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Fitch downgraded the U.S. credit rating from AAA to AA+, a move that has economists examining the timing of this re-rating and future economic forecasts. “If you’re going to… downgrade the U.S., you have to change the whole grading system because everyone runs into trouble,” Kenneth Rogoff, Harvard University Maurits C. Boas Chair of International Economics, told Yahoo Finance Live.

Rogoff, who is also the Former Chief Economist at the International Monetary Fund (IMF), reasons that Fitch Ratings was forecasting ahead by almost 15 to 20 years, pointing to the “level of dysfunction” exemplified by a split Congress. Furthermore, Rogoff believes inflation will stay elevated for longer as the Fed is forced to stay “patient” to circumvent a hard landing scenario.

Rogoff also discusses his status as a chess grandmaster and the adoption of artificial intelligence.

Video Transcript

Fitch downgraded the US credit rating last week to AA+ from AAA, citing debt concerns, volatility, and governance as well. Was this the right call from the agency? We spoke to Mohamed El-Erian, Allianz’s chief economic advisor. He joined us last week to discuss the downgrade.

MOHAMED EL-ERIAN: What Fitch put in their statement has been true for a while. So why now? And that explains the reaction that I and many others have had, which is first, this is surprising. Second, when you look at the reason, you scratch your head as to the timing of this. And then thirdly, which is most important for our audience is the expectation that this will have minimal impact on the things that are sensitive to ratings.

And indeed, even though we did see bond yields rise to some degree in the wake of that, they’ve come back down a bit. Let’s get another view on this downgrade in the US economy more broadly. Joining us is Kenneth Rogoff, Harvard University chair of International Economics and former chief economist at the International Monetary Fund.

Ken, it’s great to see you. And it’s interesting how Mohamed framed it as even though some of these issues are around, we’ve known about them. So it’s interesting that it is happening now.

It does seem to come down to this sort of political maneuvering that we see in Washington that could hurt the fiscal position of the United States. How urgent do you think an issue that is?

KENNETH ROGOFF: Well, I think the reason Fitch did this was simply to, you know, think ahead maybe 15 or 20 years, if there’s some kind of bizarre problem, where were they? Did they say anything about it?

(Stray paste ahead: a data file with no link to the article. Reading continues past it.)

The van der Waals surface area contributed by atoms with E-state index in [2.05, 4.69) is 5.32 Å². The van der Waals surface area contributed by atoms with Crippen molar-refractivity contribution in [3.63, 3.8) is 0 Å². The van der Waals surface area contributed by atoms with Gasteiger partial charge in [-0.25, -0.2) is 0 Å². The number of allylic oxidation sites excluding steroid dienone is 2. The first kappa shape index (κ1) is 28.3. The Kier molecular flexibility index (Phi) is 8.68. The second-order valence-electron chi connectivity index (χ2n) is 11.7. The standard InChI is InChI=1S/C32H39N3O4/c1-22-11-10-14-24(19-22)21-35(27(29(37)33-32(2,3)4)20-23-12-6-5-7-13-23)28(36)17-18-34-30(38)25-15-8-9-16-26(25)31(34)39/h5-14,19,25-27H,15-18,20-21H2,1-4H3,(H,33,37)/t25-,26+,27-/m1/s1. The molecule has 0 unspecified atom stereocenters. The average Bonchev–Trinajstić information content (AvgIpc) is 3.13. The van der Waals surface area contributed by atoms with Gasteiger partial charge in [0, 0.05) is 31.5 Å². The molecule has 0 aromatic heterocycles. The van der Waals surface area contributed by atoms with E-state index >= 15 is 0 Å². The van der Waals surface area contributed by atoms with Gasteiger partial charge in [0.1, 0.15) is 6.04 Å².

On the timing, as Mohamed El-Erian, I think, makes a lot of good points. It’s pretty clear Trump’s up and up in the polls. The possibility that he might be president has materially risen. And the possibility that there’s, you know, very divided president, the president’s one party, the House and Senate or another party in a very fractured system, there’s a level of dysfunction. Who– who– who can deny this? So they’re making a statement.

I– I think the– the thing that’s difficult to sort of reconcile is if the US runs into trouble, so does everybody else. So if you think the US should get downgraded because they’re gonna spark an international crisis, you kind of have to do that for everyone else. I-i-it– it’s– it’s not a statement about what they think the interest rate should be necessarily so much as, you know, making sure that they set it.

That said, certainly the possibility that we have higher inflation in the future I don’t think is fully factored into markets. I don’t know that that’s what that downgrade represents. But certainly, there’s higher chance of that than there was five years ago.

And just to kind of add on to that, are there other international economies that you foresee Fitch having to rerate after this– this US rerating?

KENNETH ROGOFF: Well, what I’m really trying to say is if you’re gonna call the US– downgrade the US, you’re kind of having to change the whole grading system because everybody runs into trouble if the US is. They’re looking at the institutional problems in the US. And I think they’re undeniable. You have to have your head in the sand not to think that there’s an issue.

What it will lead to, I don’t know. Usually when the US has a problem, it’s even worse for everybody else.

Well, it’s worse for everybody else, which is sort of how it has helped solve the problem for the US up until now. In other words, you know, if it’s the least dirty shirt or whatever analogy you wanna use that people have used for the United States, that has sort of safeguarded its status reserve currency as safe haven in terms of treasuries. What would change that?